I saw a hilarious meme the other day featuring a talk show host giving out something instead of gifts to her studio audience – a cold!
It’s fall – you are getting a cold, and you are and you…etc.
Fall season usually marks the start of cold and flu season and its soundtrack could easily be sneezes and coughs.
With my entire family under the weather, I, for one, am grateful for all the over-the-counter medications out there that can ease my symptoms. But for some of my friends, it seems like there is no relief for runny noses and tickly throats, because they are pregnant.
I feel so bad for those who already do not feel their greatest due to pregnancy symptoms, and get the added bonus of the cold and flu. Many medications typically taken for colds are off-limits for pregnant women.
According to an Ask the Expert column by Banner Baywood’s Lydia Sims, MD, a woman’s immune system is weakened during pregnancy, so she is more susceptible to viruses and infections.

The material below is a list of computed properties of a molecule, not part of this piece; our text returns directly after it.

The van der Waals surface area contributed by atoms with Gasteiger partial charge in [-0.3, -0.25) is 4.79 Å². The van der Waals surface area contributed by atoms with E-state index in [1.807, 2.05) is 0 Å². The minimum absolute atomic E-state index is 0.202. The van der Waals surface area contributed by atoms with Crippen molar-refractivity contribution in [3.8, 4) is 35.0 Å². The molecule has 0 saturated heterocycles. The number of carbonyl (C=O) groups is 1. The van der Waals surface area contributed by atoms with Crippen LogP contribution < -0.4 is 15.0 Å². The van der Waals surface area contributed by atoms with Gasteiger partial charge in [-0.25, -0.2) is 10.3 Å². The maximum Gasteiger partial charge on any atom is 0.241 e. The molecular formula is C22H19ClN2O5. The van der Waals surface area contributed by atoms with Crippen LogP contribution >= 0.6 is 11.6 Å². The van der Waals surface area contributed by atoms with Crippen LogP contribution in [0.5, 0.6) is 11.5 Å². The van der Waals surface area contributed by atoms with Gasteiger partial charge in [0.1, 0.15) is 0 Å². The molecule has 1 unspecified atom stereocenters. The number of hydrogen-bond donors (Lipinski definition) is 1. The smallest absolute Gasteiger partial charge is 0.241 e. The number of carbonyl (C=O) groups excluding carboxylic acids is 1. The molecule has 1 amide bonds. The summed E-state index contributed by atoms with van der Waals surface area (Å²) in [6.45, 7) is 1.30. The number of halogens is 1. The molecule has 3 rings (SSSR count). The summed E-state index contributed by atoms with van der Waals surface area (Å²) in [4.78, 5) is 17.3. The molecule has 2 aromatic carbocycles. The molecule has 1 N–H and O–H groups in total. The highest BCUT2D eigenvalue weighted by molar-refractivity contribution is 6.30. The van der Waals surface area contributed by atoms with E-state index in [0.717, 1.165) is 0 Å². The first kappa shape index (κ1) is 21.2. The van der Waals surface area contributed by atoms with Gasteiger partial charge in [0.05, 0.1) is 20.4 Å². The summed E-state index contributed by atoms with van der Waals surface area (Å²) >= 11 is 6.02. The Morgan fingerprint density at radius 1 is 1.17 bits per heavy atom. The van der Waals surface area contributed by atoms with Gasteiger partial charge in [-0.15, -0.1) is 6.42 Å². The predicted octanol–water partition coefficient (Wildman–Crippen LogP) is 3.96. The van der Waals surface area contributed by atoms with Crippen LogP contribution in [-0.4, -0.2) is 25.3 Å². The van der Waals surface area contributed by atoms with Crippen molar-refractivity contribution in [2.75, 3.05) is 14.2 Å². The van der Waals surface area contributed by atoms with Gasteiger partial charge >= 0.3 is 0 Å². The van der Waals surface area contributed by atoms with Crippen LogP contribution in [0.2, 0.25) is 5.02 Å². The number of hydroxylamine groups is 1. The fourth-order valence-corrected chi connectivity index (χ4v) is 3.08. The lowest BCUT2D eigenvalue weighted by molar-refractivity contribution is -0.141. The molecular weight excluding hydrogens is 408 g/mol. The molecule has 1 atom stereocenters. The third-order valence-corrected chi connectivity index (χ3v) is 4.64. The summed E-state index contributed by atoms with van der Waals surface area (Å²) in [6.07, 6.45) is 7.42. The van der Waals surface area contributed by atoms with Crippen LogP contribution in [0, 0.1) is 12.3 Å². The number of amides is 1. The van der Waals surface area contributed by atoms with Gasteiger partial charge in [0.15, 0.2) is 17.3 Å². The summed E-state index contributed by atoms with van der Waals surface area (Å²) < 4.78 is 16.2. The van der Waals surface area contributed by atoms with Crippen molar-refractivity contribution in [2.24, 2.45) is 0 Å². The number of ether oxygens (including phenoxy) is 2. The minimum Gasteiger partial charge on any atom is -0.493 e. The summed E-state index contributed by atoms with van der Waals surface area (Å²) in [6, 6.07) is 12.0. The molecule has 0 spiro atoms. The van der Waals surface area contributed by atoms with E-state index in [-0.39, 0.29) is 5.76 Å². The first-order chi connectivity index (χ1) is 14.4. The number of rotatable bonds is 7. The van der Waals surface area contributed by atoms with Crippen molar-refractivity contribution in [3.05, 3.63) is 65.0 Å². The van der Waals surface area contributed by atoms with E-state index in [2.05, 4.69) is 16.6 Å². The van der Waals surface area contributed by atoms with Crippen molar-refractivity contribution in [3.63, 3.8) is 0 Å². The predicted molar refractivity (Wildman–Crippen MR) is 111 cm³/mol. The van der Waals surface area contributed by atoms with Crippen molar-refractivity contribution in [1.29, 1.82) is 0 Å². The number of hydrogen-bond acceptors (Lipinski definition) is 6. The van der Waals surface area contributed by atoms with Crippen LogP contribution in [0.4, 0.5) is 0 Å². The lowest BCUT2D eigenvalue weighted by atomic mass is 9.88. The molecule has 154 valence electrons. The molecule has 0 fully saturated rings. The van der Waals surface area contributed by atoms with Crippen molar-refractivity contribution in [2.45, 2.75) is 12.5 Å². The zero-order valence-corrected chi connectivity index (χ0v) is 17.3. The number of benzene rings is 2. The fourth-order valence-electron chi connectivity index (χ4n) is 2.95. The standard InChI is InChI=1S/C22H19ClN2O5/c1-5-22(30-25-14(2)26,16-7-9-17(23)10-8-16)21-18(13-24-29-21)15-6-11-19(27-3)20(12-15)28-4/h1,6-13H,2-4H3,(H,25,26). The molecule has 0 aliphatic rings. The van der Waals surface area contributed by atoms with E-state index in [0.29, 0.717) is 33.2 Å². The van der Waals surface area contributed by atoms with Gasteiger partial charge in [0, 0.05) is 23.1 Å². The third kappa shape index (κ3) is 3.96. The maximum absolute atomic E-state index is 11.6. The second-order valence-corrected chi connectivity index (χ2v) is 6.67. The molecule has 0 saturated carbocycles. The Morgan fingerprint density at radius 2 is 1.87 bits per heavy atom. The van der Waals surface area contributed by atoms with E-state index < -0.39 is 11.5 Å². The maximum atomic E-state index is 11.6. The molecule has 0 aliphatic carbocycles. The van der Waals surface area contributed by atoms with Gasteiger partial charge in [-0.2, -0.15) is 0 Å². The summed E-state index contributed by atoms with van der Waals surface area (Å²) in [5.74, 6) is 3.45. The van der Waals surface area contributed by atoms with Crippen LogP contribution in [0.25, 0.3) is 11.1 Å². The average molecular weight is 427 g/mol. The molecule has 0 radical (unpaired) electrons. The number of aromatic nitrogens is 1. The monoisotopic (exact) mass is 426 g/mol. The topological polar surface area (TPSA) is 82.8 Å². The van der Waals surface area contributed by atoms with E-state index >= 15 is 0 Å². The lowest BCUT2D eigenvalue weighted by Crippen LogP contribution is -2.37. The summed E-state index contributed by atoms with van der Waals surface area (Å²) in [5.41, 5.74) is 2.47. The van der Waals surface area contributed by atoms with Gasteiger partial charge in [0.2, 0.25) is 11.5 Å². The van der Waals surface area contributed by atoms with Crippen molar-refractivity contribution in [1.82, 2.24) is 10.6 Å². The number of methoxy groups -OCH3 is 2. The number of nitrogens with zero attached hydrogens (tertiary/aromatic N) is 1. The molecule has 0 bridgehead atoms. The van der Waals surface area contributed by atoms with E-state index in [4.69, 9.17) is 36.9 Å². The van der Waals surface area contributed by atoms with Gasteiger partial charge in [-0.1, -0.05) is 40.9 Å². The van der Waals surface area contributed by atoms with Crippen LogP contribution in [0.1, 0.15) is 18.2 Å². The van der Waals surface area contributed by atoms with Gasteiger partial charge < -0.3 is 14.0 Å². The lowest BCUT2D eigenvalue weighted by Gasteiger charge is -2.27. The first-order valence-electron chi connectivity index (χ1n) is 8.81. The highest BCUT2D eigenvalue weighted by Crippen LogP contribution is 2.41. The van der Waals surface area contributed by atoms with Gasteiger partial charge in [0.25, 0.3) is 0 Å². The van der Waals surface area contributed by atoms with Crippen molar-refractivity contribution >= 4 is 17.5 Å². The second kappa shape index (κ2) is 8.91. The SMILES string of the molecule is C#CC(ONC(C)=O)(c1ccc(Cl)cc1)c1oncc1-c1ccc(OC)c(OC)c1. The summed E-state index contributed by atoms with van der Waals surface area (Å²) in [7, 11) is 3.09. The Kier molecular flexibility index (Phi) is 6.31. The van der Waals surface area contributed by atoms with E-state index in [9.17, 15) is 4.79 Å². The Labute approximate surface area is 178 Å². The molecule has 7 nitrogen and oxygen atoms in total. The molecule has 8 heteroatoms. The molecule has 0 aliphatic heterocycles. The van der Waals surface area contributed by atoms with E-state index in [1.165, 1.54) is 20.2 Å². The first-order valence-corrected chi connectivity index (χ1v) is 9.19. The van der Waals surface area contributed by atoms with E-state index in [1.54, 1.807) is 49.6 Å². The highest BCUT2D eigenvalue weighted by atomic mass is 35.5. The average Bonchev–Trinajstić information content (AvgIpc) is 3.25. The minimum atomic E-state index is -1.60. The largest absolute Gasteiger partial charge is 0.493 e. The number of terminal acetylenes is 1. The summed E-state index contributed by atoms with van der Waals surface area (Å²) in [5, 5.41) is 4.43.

Sims noted pregnant women should do their best to prevent a cold by eating healthy and getting plenty of rest. She said avoiding those with cold and flu symptoms and getting a flu shot are also important.
But for pregnant women who get the inevitable cold, Dr. Sims said there are a few things an expectant mother can do to alleviate symptoms that are safe for her baby:
- Saline nasal sprays
- Vapor rubs
- Steam inhalation
- Throat lozenges
- Gargling with salt water
There are some antihistamines, expectorants, cough suppressants, anesthetics, and pain relievers that are safe for pregnant women, and some that pose a risk. Dr. Sims said an expectant mother should always check with her doctor before taking any medications, even if the labels say they are safe.
“Your provider can help determine how to best relieve your symptoms based on your illness, health history, length of pregnancy and potential risks,” Dr. Sims said.
So if you see a pregnant friend and you are suffering from a cold – please keep your distance. She likely doesn’t have the same benefits you have to take some medicine and sleep away the worst symptoms.